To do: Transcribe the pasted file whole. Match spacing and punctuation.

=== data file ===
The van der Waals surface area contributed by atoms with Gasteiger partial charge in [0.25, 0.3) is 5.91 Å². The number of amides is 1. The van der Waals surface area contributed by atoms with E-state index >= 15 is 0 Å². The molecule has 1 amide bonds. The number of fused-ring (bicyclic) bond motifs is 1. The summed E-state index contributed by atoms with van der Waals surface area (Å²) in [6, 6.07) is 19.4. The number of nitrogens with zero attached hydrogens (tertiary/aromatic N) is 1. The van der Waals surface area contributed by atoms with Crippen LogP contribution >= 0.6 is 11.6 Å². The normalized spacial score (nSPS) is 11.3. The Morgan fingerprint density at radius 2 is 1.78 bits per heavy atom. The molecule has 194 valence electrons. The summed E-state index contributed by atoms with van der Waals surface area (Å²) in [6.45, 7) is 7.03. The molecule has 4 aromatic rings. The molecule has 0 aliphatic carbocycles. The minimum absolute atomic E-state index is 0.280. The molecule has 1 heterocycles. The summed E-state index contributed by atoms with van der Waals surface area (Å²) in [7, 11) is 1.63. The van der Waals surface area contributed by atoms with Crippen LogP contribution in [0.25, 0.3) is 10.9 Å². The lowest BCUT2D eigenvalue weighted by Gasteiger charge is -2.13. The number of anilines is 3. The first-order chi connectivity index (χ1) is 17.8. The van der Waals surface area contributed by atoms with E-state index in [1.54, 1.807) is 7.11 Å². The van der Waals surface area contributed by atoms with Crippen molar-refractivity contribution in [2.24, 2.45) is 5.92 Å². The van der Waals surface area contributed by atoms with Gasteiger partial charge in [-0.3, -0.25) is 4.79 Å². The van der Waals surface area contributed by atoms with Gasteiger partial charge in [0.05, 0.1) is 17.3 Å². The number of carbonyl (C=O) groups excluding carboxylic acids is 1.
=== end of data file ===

The van der Waals surface area contributed by atoms with Gasteiger partial charge in [0.25, 0.3) is 5.91 Å². The number of amides is 1. The van der Waals surface area contributed by atoms with E-state index >= 15 is 0 Å². The molecule has 1 amide bonds. The number of fused-ring (bicyclic) bond motifs is 1. The summed E-state index contributed by atoms with van der Waals surface area (Å²) in [6, 6.07) is 19.4. The number of nitrogens with zero attached hydrogens (tertiary/aromatic N) is 1. The van der Waals surface area contributed by atoms with Crippen LogP contribution >= 0.6 is 11.6 Å². The normalized spacial score (nSPS) is 11.3. The Morgan fingerprint density at radius 2 is 1.78 bits per heavy atom. The molecule has 194 valence electrons. The summed E-state index contributed by atoms with van der Waals surface area (Å²) in [6.45, 7) is 7.03. The molecule has 4 aromatic rings. The molecule has 0 aliphatic carbocycles. The minimum absolute atomic E-state index is 0.280. The molecule has 1 heterocycles. The summed E-state index contributed by atoms with van der Waals surface area (Å²) in [7, 11) is 1.63. The van der Waals surface area contributed by atoms with Crippen LogP contribution in [0.25, 0.3) is 10.9 Å². The lowest BCUT2D eigenvalue weighted by Gasteiger charge is -2.13. The number of anilines is 3. The first-order chi connectivity index (χ1) is 17.8. The van der Waals surface area contributed by atoms with E-state index in [1.54, 1.807) is 7.11 Å². The van der Waals surface area contributed by atoms with Crippen molar-refractivity contribution in [2.24, 2.45) is 5.92 Å². The van der Waals surface area contributed by atoms with Gasteiger partial charge in [-0.3, -0.25) is 4.79 Å². The van der Waals surface area contributed by atoms with Gasteiger partial charge in [0.05, 0.1) is 17.3 Å². The number of carbonyl (C=O) groups excluding carboxylic acids is 1.